Fine Gael Meath East TD, Regina Doherty, has welcomed the high take up rate for the first year of the nationwide HPV (Human Papilloma Virus) vaccination campaign for schoolgirls. New figures released by the HSE show that there’s been an 82% take up in the jab, which protects against cervical cancer.
“The nationwide rollout of the HPV Cervical Cancer Vaccination was a commitment in the Programme for Government. The programme started on small scale in May, and a catch up programme was subsequently launched in September to ensure as many girls as possible in secondary school could avail of the vaccine.
“The HPV vaccine is a wonderful example of what can be achieved through advances in modern medicine. Every year in Ireland, 250 women get cervical cancer, and 80 women die from the disease. It’s estimated that 70% of cervical cancers are caused by strains of the Human Papilloma Virus. Now, thanks to this vaccine, young girls can be protected from these strains, greatly reducing their chance of developing cervical cancer in later life.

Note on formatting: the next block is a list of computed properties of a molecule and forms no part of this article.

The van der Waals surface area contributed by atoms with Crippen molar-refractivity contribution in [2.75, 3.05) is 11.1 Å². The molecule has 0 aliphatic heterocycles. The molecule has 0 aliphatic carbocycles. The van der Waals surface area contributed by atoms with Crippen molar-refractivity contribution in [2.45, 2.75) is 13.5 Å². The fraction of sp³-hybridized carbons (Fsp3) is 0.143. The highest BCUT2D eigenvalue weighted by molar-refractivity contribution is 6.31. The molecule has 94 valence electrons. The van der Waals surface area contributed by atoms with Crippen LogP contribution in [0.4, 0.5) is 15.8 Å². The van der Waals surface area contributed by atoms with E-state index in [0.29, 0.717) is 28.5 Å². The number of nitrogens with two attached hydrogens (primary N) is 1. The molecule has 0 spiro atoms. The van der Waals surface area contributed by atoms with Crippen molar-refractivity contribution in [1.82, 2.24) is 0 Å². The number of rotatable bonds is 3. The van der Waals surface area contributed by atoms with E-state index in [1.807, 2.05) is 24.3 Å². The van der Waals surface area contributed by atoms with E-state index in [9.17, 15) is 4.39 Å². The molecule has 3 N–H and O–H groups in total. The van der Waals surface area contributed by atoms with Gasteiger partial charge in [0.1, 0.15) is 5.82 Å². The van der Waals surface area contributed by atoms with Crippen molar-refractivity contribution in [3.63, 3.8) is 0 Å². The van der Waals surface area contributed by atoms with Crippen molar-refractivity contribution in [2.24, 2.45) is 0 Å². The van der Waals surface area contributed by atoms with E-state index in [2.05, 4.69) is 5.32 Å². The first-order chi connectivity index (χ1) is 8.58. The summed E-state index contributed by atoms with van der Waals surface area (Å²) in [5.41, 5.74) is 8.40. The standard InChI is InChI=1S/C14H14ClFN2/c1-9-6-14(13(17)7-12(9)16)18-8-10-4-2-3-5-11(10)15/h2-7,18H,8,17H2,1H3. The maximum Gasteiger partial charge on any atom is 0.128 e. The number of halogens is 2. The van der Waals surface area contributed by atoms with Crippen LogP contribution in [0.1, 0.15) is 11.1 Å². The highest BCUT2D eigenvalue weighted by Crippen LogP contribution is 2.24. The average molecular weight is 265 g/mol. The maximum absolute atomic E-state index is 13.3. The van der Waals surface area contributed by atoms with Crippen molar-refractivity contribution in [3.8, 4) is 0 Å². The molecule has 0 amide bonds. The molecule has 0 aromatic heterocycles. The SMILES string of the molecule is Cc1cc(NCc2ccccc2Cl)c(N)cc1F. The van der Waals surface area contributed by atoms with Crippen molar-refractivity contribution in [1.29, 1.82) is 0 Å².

“Today’s HSE figures show the rollout programme has been a major success in its first year of implementation. There has been an 82% take up, and in the Dublin North East region that figures rises to almost 85%.
“The HPV vaccine is given in three doses, and it’s most encouraging to see that 97% of girls who got the first dose went on to complete the three dose schedule. I would like to commend the parents around the country who have opted to allow their daughters to receive the vaccination. Credit must also be given to the HSE immunisation teams who have rolled out the programme so efficiently and effectively.
“This programme will help save lives, and prevent young girls from going through a devastating illness later in life. The decision by the Minister for Health, James Reilly, to extend the vaccination programme was a progressive move and one that will significantly benefit the health of women in this country in the years ahead.
“I would encourage the parents of schoolgirls who have not yet received the vaccine to take a close look at the information pack they should receive from the HSE, and think carefully about the benefits the vaccine can offer. It’s also important to add that the vaccine protects against seven out of ten cervical cancers, so girls will still need to get regular smear tests when they are older.”